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I would like to find the probability density function (at stationarity) of the random variable $X_t$, where: \begin{equation*} dX_t = -aX_t dt + d N_t, \end{equation*} $a$ is a constant and $N_t$ is a compound Poisson process with Poisson jump size distribution.

In other words, $X_t$ solves the ordinary differential equation $\frac{d X_t}{dt} + a X_t=0$, but at times $t_i$ say, where the $t_i$ are exponentially distributed with mean $1/k$, $X_t$ increases by an integer drawn from $M\sim Poi(m)$ (i.e. $X_t$ gets a Poisson-distributed "kick" upwards at exponentially distributed intervals).

Is there a way of obtaining the pdf for this random variable $X$? If I have understood things correctly, the Kramers-Moyal equation for the pdf of $X$ is of infinite order because it is a jump Markov process. I have also tried looking at the Master Equation but I get lost. However, I am new to this literature and was wondering if the solution is easy for those in the know, since it is such a simple system.

Many thanks for your help!


Addendum:

In the following paper, an expression for the Fourier transform of the probability density function is provided for general jump size distribution (see Section 5.2):

Generalized Fokker-Planck equation: Derivation and exact solutions

or in the ArXiv: http://arxiv.org/pdf/0808.0274.pdf

For the case I am interested in (Poisson jump size distribution), I don't think the Fourier transform can be inverted analytically. However, the paper gives the exact solution for exponentially-distributed jump sizes as an example.

Thank you to those who have answered or commented so far. It is actually very helpful for me to know that there isn't a straightforward way to obtain the pdf (if at all). Nevertheless, if anyone else out there does know of a way I'd be interested to hear about it.

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I don't think you can have an explicit form.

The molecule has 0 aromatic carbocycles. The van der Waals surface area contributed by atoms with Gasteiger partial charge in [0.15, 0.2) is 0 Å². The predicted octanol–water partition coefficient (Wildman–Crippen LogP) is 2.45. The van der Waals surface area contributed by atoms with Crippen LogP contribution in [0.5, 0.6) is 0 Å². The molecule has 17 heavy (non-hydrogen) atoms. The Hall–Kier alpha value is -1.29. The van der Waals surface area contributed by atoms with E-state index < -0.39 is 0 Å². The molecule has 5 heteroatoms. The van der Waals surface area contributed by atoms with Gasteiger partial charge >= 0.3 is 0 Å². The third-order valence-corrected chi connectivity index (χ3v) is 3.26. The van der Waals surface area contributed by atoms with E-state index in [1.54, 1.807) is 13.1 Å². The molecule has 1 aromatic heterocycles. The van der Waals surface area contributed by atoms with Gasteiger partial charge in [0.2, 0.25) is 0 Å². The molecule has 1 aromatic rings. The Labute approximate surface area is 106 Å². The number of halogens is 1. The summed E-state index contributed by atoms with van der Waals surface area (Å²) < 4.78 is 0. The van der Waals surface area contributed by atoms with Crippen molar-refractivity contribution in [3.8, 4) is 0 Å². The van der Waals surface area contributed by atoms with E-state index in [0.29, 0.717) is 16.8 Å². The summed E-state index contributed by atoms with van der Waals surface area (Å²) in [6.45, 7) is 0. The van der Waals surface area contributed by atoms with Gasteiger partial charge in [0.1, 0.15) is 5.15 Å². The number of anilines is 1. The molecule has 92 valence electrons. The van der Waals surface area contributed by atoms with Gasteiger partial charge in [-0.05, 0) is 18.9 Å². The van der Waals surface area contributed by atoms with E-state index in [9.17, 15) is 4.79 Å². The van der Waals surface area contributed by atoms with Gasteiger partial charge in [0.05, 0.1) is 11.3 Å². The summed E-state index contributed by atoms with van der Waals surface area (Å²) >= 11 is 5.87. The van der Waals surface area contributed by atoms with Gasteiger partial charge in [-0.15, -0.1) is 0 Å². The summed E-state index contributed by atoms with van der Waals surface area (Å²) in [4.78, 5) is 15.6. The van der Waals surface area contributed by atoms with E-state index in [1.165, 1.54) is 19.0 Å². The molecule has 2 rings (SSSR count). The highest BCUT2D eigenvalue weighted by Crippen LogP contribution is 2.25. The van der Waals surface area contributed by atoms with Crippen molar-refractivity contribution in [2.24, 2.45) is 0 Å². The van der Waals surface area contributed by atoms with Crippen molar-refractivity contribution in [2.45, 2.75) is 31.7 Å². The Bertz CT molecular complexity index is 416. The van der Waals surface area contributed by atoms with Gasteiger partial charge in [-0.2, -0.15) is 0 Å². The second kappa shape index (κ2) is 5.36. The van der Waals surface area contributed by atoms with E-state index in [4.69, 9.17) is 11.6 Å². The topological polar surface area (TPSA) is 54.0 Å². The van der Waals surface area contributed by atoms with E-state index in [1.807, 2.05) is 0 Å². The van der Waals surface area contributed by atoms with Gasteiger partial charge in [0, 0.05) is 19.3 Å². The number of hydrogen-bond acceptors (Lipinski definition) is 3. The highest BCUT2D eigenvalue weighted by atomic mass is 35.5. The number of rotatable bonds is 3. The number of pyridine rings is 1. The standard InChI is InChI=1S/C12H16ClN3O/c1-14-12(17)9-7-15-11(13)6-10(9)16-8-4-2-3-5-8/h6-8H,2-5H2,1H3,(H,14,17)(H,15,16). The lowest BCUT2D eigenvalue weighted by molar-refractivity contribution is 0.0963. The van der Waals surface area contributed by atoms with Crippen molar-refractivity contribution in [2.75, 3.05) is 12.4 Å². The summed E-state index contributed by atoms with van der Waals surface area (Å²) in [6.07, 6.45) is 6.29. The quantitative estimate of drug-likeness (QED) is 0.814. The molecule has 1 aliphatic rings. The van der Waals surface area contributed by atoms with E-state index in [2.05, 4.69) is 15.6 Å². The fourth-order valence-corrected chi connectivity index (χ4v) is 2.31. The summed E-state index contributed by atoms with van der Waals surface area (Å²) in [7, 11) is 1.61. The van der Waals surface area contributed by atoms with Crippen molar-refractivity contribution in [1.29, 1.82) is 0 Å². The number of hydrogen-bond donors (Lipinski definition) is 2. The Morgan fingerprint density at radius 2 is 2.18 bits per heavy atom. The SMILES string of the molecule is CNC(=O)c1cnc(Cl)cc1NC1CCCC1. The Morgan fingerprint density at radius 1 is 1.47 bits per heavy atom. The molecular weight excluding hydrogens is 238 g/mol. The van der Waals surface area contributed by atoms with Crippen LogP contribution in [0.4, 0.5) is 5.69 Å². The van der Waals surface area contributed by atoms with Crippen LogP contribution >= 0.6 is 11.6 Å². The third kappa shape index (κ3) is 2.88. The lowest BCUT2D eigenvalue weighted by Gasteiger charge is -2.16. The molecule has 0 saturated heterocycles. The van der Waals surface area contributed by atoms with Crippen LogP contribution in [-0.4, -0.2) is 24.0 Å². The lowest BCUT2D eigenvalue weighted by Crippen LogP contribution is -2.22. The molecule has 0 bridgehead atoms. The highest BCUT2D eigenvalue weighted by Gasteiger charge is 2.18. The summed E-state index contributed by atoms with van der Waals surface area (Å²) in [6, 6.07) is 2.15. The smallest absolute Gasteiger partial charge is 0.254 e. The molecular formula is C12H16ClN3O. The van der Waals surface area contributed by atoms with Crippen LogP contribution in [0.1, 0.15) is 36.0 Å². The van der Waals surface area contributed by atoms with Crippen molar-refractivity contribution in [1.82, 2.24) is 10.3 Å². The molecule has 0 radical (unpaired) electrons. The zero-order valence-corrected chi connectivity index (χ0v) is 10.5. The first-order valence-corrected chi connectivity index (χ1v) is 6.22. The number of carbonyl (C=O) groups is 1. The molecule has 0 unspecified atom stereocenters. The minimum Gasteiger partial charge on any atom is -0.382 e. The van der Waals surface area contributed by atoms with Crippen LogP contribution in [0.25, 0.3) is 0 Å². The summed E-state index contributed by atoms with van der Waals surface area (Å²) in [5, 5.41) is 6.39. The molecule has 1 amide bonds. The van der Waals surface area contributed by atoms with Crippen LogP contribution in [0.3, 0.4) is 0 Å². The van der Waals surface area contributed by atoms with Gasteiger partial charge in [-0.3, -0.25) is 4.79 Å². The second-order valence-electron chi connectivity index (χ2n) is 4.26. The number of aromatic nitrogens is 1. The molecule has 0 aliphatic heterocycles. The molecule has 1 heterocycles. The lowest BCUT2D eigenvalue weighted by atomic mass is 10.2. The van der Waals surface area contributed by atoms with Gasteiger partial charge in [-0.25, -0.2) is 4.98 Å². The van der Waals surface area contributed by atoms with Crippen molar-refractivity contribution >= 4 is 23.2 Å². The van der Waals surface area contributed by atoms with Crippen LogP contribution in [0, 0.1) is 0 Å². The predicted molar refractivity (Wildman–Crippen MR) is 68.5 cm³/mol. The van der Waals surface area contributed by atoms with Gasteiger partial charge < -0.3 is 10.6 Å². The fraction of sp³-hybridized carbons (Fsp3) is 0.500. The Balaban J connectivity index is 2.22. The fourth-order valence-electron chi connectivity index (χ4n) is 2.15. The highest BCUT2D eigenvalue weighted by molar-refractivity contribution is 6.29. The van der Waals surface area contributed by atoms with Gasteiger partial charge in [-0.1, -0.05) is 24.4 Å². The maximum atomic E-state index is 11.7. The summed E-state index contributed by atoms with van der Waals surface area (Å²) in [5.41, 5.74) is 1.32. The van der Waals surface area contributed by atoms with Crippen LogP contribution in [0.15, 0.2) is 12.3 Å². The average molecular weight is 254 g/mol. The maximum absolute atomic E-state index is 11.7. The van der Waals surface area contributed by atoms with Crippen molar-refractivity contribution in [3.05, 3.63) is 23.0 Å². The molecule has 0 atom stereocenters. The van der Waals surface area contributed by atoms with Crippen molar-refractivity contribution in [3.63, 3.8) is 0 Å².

Let $Y_t= e^{at}X_t$ then :

$$ Y_t -Y_0 =\sum_{i=1}^{N_t}e^{aT_i} $$ where $(T_i)_{i=1...N_t}$ are the jump times of your poisson process.

then $$P(Y_t\leq x)=\sum_{n\geq 0}\frac{(mt)^n}{n!}e^{-mt}P(\sum_{i=1}^{N_t}e^{aT_i}\leq x|N_t=n)$$

$$P(\sum_{i=1}^{N_t}e^{aT_i}\leq x|N_t=n) =\int_{[0,+\infty]^n}\mathbf{1}_{\sum_{i=1}^n e^{at_i}\leq x}\mathbf{1}_{t_1<t_2<...<t_n}m^ne^{-mt_n} dt_1dt_2\dots dt_n$$

and then it becomes difficult.

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    $\begingroup$ As I understand it from the OP: $N_t := \sum_{i=1}^{P_t} J_i$ where $P_t$ denotes a Poisson counting process and $J_i$ i.i.d. Poisson jump sizes. In your answer, didn't you assimilate $N_t$ to a standard Poisson process (as it is the usual notation for Poisson processes in most articles) ? This doesn't change much to your argument though. $\endgroup$ – Quantuple Apr 7 '16 at 10:13
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    $\begingroup$ you're right with $N_t=\sum_{i=1}^{P_t}\xi_i$ it will give us : $$Y_t-Y_0 = \sum_{i=1}^{P_t}e^{aT_i}\xi_i$$ where $T_i$ are the jump times of $N$ and it remains difficult $\endgroup$ – MJ73550 Apr 7 '16 at 13:28
  • $\begingroup$ I wonder if this process does indeed reaches some sort of stationarity... but I agree with you, difficult to come up with a closed-form expression. $\endgroup$ – Quantuple Apr 7 '16 at 13:38
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    $\begingroup$ Thank you both! It's helpful to know that there isn't a simple solution (if any). I found a paper that provides the Fourier transform of the solution for general jump size distribution, but it isn't invertible (as far as I can tell) for the Poisson distribution. I will add an update to my question now in case others are interested. $\endgroup$ – stochastic_newbie Apr 9 '16 at 14:50

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